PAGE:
Last week we had our first snow of the season. Just a dusting but the girls were very excited and were in their snow gear attempting to have a snow fight in the yard before school!
9 thoughts on “2022 Highlights: Halloween, snow, and vaccinations”
That’s far too much candy for two little girls. Send half of it to me and I’ll martyr myself to save them from over-indulgence…
Yes, it’s interesting how routine the Covid vacs have become this winter. But the result of the mass programme has been that we seem to have changed the way vacs are given in general, It used to be that everyone made an appointment to go to their own GP practice and the nurse gave them the flu shot. But now they find a big hall in each town or district and appointments are sent out centrally for everyone to go along there, and they run from dawn to late night, giving the flu and Covid vacs together. It’s super-efficient and all happens much quicker, and I don’t think we’ll go back to the old system. It also means there’s been a much higher uptake of flu vacs than there ever used to be.
Interestingly, I’ve never received a vaccination at a doctor’s office. Here you get most vaccs from pharmacists and then they do a big town hall type thing for the flu shot every year. So this year they’ve just added the covid shot to that which makes it very simple. The kids get their shots at our local health unit, provided by the public health nurses, since the doses are different. I prefer getting my shots at the town hall big event because I find the nurses to be gentler in administration than the pharmacists but I’ve done both in the past!
Thank goodness for the Covid vaccinations. It is extraordinary how quickly they have become part of everyday life. I expect in years to come we’ll all look back at this time and realise how much life changed because of Covid, good and bad. For me working from home has been an absolute blessing.
Your ‘dusting’ of snow is lovely and so are the leaves on those trees.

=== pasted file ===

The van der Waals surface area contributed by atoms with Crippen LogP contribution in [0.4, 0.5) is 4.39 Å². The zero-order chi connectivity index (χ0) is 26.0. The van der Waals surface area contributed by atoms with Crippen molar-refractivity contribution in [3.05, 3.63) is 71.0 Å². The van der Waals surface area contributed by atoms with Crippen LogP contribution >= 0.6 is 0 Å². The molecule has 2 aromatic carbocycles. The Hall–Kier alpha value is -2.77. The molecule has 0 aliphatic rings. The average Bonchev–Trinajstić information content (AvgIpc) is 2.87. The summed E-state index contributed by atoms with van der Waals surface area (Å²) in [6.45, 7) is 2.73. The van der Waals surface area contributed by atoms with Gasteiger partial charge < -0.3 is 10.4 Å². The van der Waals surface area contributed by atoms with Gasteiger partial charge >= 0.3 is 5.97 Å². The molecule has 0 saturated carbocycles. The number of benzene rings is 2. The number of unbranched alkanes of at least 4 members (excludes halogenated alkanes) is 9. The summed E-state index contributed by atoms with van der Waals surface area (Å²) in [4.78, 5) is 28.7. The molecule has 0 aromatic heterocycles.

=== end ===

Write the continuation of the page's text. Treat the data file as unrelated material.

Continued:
Hope your little Rose settles into school drop offs soon. Glad the school community is so supportive.
There has been good mixed in with the hard. I think covid will turn out to be one of those generational divides – I know my kids will not remember life before covid.
Yes, I think you’re right about there being a before-Covid and an after-Covid. I suppose 100 years ago the survivors of the Spanish Flu felt much the same.
The snow is lovely! We’re nowhere near snow at the moment (in fact, it’s really unseasonably warm) so it’s nice to see it.
It’s very unusual for us to have snow this early. We went from unusually warm to unusually cold in the space of just a few days. Typical November temps would be more around 10 degrees and with lots of rain!
It’s common here for business and schools to organize a vaccine blitz, and everyone lines up like cows to be milked! If I happen to be at the doctor’s office and say I haven’t received a vaccine yet, they’re going to give it to me there. Other ones, that don’t appear at the same time (like the flu shot always happens on specific dates), I’ll schedule at a pharmacy.
Did the girls have a wheeling and dealing session during which they traded candy? I swear this is how kids learn to bargain and negotiate 😀
That happens at schools here too! And sometimes larger workplaces, I think. But the public vaccine fair is generally the most common for annual things like the flu shot.
They totally did! It brought back so many memories of swapping candy with my brother!